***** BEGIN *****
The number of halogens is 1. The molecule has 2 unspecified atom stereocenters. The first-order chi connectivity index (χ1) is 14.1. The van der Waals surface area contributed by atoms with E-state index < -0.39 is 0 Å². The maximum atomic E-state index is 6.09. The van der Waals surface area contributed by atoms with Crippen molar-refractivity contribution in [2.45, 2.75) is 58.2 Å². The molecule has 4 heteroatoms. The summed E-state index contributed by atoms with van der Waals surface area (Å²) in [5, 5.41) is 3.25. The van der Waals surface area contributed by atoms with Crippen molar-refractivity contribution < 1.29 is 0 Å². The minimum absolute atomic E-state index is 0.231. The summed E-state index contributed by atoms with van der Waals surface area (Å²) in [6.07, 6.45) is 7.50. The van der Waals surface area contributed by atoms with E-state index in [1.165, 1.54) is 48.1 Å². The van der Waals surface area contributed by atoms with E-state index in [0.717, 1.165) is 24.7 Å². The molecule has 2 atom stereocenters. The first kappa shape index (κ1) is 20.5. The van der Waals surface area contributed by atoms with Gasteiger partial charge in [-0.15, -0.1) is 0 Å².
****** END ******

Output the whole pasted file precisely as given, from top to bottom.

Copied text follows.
The number of halogens is 1. The molecule has 2 unspecified atom stereocenters. The first-order chi connectivity index (χ1) is 14.1. The van der Waals surface area contributed by atoms with E-state index < -0.39 is 0 Å². The maximum atomic E-state index is 6.09. The van der Waals surface area contributed by atoms with Crippen molar-refractivity contribution in [2.45, 2.75) is 58.2 Å². The molecule has 4 heteroatoms. The summed E-state index contributed by atoms with van der Waals surface area (Å²) in [5, 5.41) is 3.25. The van der Waals surface area contributed by atoms with Crippen molar-refractivity contribution < 1.29 is 0 Å². The minimum absolute atomic E-state index is 0.231. The summed E-state index contributed by atoms with van der Waals surface area (Å²) in [6.07, 6.45) is 7.50. The van der Waals surface area contributed by atoms with E-state index in [1.165, 1.54) is 48.1 Å². The van der Waals surface area contributed by atoms with E-state index in [0.717, 1.165) is 24.7 Å². The molecule has 2 atom stereocenters. The first kappa shape index (κ1) is 20.5. The van der Waals surface area contributed by atoms with Gasteiger partial charge in [-0.15, -0.1) is 0 Å².